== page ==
The Massachusetts Supreme Judicial Court recently ruled that a worker’s general waiver of claim against an employer is not sufficient to also waive the worker’s right to bring a claim under the Massachusetts Wage Act.
In a case heard by the SJC last year, delivery truck drivers for an oil company who were hired as independent contractors later learned that they may in fact have qualified as employees, which would entitle them to additional compensation, including overtime pay, under the Massachusetts Wage Act. The drivers had signed a general waiver of claims with the company that hired them, a waiver which the company claimed barred the drivers’ claim under the Massachusetts Wage Act.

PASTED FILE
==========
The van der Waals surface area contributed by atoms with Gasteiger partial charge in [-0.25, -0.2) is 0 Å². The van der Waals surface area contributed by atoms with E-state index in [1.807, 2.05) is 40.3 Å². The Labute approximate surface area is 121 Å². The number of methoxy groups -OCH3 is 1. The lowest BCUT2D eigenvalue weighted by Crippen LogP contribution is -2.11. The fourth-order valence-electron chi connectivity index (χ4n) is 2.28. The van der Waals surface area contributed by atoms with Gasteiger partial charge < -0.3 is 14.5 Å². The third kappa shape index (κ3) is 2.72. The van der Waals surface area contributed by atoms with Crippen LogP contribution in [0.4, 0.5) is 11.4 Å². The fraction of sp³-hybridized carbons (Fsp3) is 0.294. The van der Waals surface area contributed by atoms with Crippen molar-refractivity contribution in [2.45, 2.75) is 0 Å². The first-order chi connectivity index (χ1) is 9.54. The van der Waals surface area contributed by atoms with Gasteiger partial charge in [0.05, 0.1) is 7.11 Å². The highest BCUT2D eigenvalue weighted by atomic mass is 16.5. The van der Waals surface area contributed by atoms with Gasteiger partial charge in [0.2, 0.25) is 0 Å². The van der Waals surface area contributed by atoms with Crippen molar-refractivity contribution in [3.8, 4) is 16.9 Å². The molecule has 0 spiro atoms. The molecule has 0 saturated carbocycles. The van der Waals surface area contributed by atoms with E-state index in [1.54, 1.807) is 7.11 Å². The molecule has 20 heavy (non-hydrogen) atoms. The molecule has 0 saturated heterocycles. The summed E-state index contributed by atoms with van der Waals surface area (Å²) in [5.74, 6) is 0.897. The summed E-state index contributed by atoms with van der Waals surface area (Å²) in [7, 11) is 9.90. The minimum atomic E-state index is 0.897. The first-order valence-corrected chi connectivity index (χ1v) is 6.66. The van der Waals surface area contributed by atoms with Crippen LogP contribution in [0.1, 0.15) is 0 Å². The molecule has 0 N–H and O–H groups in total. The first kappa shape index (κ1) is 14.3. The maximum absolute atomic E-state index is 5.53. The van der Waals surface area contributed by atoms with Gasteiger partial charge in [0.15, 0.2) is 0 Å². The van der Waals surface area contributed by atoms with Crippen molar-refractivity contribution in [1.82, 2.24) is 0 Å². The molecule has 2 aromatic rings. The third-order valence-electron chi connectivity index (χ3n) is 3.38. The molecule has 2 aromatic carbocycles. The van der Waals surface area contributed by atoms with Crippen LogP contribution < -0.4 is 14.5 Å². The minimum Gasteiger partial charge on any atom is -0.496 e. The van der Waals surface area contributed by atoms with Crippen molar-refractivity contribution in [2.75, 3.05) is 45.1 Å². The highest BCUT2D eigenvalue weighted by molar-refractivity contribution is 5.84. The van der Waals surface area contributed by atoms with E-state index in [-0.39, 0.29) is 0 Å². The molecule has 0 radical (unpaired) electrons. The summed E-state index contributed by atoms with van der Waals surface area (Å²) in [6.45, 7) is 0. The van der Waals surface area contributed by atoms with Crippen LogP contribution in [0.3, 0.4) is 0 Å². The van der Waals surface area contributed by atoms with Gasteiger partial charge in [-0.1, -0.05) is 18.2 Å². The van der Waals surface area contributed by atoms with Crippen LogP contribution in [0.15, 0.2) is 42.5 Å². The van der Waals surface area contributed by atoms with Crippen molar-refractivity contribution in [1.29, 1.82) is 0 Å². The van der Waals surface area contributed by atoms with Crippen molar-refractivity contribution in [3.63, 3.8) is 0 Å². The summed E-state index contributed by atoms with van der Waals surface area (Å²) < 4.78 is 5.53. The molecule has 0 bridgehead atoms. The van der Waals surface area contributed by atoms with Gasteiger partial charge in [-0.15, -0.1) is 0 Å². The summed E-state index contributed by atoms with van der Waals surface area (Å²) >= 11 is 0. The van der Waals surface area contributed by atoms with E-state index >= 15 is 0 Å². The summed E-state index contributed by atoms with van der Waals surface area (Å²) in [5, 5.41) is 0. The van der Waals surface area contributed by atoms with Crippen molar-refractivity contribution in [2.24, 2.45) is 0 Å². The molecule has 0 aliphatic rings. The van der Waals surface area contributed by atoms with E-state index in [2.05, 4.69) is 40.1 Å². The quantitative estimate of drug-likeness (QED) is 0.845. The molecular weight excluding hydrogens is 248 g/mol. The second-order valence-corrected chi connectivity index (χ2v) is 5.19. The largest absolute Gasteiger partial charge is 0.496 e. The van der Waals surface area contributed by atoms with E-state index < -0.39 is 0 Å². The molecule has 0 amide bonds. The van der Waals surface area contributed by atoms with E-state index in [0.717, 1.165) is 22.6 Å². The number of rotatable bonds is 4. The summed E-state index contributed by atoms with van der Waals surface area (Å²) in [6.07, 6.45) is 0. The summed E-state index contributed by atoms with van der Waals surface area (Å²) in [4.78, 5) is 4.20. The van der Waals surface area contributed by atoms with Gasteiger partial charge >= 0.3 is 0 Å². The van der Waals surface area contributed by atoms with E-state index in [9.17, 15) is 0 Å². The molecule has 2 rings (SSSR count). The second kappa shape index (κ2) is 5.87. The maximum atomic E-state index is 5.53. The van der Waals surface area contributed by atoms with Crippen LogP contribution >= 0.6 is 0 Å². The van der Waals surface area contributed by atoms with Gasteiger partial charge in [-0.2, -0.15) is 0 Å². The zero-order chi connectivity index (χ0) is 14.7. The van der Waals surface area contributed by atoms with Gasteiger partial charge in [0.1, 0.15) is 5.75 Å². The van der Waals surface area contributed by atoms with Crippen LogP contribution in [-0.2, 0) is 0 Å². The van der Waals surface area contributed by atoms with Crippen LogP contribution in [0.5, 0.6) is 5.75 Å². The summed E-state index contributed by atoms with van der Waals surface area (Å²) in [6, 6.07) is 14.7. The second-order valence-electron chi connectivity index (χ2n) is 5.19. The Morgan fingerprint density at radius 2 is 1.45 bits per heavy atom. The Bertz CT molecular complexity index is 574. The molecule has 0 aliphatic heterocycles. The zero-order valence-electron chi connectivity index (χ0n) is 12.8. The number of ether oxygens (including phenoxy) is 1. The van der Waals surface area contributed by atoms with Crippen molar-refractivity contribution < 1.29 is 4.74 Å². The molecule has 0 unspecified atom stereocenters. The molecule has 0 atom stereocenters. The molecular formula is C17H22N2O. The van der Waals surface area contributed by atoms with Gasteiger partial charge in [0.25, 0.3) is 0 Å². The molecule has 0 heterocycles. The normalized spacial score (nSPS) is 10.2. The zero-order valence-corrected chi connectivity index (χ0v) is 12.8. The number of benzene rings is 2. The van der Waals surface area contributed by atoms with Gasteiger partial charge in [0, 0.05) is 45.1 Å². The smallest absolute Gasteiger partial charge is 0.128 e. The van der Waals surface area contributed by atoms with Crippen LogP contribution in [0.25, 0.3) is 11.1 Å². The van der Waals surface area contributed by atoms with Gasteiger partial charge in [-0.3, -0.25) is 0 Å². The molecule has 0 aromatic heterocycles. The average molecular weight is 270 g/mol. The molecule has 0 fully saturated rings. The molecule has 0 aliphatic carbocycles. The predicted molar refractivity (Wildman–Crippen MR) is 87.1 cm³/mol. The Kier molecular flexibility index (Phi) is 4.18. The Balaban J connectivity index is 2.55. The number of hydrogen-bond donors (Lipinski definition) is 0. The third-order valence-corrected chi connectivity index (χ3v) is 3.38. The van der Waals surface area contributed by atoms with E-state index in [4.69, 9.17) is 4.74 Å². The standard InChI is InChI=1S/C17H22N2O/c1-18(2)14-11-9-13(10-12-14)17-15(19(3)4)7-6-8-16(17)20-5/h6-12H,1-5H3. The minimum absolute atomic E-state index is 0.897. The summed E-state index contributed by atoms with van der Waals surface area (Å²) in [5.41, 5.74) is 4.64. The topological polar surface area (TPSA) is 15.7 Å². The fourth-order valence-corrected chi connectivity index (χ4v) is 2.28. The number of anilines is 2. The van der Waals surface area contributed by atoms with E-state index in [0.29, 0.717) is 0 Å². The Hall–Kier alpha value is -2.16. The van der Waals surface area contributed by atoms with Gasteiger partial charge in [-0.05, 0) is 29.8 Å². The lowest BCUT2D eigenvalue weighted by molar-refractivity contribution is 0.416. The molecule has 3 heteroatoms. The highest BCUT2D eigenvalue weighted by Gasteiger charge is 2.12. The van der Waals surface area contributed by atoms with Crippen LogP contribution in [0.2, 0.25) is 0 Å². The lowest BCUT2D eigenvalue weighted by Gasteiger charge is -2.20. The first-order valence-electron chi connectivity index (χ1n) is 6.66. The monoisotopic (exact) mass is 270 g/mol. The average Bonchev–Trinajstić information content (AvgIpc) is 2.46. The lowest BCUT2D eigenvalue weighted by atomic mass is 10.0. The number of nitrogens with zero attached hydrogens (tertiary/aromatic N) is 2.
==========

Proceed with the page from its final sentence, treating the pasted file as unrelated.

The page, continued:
Although lower courts agreed with the company, the SJC ultimately ruled that in order for an employee’s waiver of their rights under the Massachusetts Wage Act to be effective, the waiver must be worded in “clear and unmistakable” terms, “understandable to the average individual”, and most importantly must specifically refer to the Wage Act and the employee’s rights thereunder.
If your signed agreements with your workers (both employees and independent contractors) only have general waivers of claims and you want Wage Act claims also included, you should consider an amendment to your agreement to ensure that those claims are also covered.